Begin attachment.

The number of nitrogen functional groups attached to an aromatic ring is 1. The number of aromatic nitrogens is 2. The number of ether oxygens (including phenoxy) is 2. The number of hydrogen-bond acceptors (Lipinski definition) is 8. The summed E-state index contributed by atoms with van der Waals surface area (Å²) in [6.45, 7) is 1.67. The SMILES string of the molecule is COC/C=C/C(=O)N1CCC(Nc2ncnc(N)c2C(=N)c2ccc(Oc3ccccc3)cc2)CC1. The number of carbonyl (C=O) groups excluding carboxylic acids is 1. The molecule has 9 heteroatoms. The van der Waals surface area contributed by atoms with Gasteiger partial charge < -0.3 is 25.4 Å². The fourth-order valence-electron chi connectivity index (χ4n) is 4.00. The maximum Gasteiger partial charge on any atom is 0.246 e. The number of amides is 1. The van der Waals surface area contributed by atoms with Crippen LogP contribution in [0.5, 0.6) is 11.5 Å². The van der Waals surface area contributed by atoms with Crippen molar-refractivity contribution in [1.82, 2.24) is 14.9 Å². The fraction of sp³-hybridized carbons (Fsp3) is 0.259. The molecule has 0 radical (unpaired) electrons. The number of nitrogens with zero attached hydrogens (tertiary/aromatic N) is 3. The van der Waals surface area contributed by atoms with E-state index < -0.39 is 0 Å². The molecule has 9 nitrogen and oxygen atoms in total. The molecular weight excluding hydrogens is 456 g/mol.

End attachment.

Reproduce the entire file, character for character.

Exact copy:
The number of nitrogen functional groups attached to an aromatic ring is 1. The number of aromatic nitrogens is 2. The number of ether oxygens (including phenoxy) is 2. The number of hydrogen-bond acceptors (Lipinski definition) is 8. The summed E-state index contributed by atoms with van der Waals surface area (Å²) in [6.45, 7) is 1.67. The SMILES string of the molecule is COC/C=C/C(=O)N1CCC(Nc2ncnc(N)c2C(=N)c2ccc(Oc3ccccc3)cc2)CC1. The number of carbonyl (C=O) groups excluding carboxylic acids is 1. The molecule has 9 heteroatoms. The van der Waals surface area contributed by atoms with Gasteiger partial charge < -0.3 is 25.4 Å². The fourth-order valence-electron chi connectivity index (χ4n) is 4.00. The maximum Gasteiger partial charge on any atom is 0.246 e. The number of amides is 1. The van der Waals surface area contributed by atoms with Crippen LogP contribution in [0.5, 0.6) is 11.5 Å². The van der Waals surface area contributed by atoms with Crippen molar-refractivity contribution in [1.82, 2.24) is 14.9 Å². The fraction of sp³-hybridized carbons (Fsp3) is 0.259. The molecule has 0 radical (unpaired) electrons. The number of nitrogens with zero attached hydrogens (tertiary/aromatic N) is 3. The van der Waals surface area contributed by atoms with E-state index < -0.39 is 0 Å². The molecule has 9 nitrogen and oxygen atoms in total. The molecular weight excluding hydrogens is 456 g/mol.